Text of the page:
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Type II Fun

posted Apr 18, 2016, 9:46 PM by Brian Pratt   [ updated Apr 18, 2016, 9:51 PM ]

(originally posted Monday, February 1, 2016)

We just got back from our snow cave overnight up on Mount Rainier.  The snow covered road wasn't open until noon on Saturday so by the time we got to the site around 1:30, we didn't have a lot of daylight left.  Everybody had to work fast, and dig hard.  We all got tired and the shelters were of varying size and completeness, but most were serviceable.

Most of the Scouts had a comfortable night, but one or two were a little under prepared, or inexperienced, and had a rough evening.  Finally I got them sorted out and into a spare tent, and dry clothing, so nobody died, but there were some dark moments and audible moans of "why did I decide to come on this outing?"

And yet, when we got back to the Safeway parking lot Sunday afternoon, all smiles.

This is what mountaineers call "Type II Fun".  "Type I Fun" describes stuff that's fun while you're doing it, like a nice powder day in a lift-serviced ski area, or nachos and a Seahawks game.  "Type II Fun" is stuff that, while you're doing it, actually kind of sucks, but when you look back you're happy you did it and you know you want to do it again.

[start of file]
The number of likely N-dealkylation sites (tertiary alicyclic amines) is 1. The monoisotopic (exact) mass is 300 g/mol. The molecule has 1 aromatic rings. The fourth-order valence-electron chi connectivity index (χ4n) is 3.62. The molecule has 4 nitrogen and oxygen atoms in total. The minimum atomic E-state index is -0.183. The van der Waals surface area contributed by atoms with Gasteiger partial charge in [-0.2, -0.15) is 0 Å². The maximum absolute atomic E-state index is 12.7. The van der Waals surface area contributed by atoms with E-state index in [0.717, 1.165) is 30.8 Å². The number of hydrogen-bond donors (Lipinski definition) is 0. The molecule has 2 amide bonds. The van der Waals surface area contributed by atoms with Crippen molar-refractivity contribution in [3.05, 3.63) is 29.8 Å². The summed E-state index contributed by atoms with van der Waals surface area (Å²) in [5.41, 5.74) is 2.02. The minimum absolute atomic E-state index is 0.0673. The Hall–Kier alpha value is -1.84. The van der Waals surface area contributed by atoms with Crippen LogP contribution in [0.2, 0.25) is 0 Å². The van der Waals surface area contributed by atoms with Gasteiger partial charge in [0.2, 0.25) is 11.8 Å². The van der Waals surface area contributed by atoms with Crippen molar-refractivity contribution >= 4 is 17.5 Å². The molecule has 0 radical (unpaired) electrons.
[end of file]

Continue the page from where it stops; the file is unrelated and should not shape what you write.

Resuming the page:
Type II fun is the best kind of fun.  It's the kind that gives you stories to tell.  It's the kind you hear about in every Eagle Scout speech.  Type I fun is boring to talk about and worse to listen to, but Type II fun is epic.

When I think of the remarkable adults I personally know, the ones finding new worlds within the human genome, or who helped start Amazon and are now working to eradicate illiteracy with e-books on cell phones in developing nations, or the doctors and lawyers that you're happy to sit down and have a drink with, every last one of them has tales of Type II fun to share.  There is correlation and, I believe, causation in this.  Awesome people have awesome Type II fun.  Other people only ever have normal Type I fun.

So Scouts, get comfortable with being uncomfortable.  Don't skip an outing just because you think you might get wet or cold.  Parents, nudge and support your Scouts in pushing their boundaries, which will probably push yours.  This is the good stuff, the (Type II) fun stuff that makes boys into men (and, yes, girls into powerful women).  This is WHY WE ARE SCOUTS.

Finally, let me leave you with the most extreme example of Type II fun I know:

We choose to go to the Moon! ... We choose to go to the Moon in this decade and do the other things, not because they are easy, but because they are hard; because that goal will serve to organize and measure the best of our energies and skills, because that challenge is one that we are willing to accept, one we are unwilling to postpone, and one we intend to win ... - John F. Kennedy

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